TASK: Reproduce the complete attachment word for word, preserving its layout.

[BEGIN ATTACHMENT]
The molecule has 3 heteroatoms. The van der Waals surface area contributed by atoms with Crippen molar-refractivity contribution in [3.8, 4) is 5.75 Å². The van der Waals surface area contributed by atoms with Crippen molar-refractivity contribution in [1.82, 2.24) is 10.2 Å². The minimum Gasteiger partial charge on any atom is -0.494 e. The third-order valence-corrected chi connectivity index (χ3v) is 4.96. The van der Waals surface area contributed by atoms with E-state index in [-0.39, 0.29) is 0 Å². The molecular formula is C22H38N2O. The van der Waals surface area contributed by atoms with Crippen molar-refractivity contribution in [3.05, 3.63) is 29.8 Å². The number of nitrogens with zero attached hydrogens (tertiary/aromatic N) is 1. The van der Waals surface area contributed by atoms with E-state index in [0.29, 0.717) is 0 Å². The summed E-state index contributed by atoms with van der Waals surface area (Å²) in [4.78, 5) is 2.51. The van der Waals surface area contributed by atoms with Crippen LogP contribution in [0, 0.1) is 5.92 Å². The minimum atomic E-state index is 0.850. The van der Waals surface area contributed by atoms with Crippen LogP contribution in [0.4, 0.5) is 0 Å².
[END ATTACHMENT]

The molecule has 3 heteroatoms. The van der Waals surface area contributed by atoms with Crippen molar-refractivity contribution in [3.8, 4) is 5.75 Å². The van der Waals surface area contributed by atoms with Crippen molar-refractivity contribution in [1.82, 2.24) is 10.2 Å². The minimum Gasteiger partial charge on any atom is -0.494 e. The third-order valence-corrected chi connectivity index (χ3v) is 4.96. The van der Waals surface area contributed by atoms with E-state index in [-0.39, 0.29) is 0 Å². The molecular formula is C22H38N2O. The van der Waals surface area contributed by atoms with Crippen molar-refractivity contribution in [3.05, 3.63) is 29.8 Å². The number of nitrogens with zero attached hydrogens (tertiary/aromatic N) is 1. The van der Waals surface area contributed by atoms with E-state index in [0.29, 0.717) is 0 Å². The summed E-state index contributed by atoms with van der Waals surface area (Å²) in [4.78, 5) is 2.51. The van der Waals surface area contributed by atoms with Crippen LogP contribution in [0, 0.1) is 5.92 Å². The minimum atomic E-state index is 0.850. The van der Waals surface area contributed by atoms with Crippen LogP contribution in [0.4, 0.5) is 0 Å².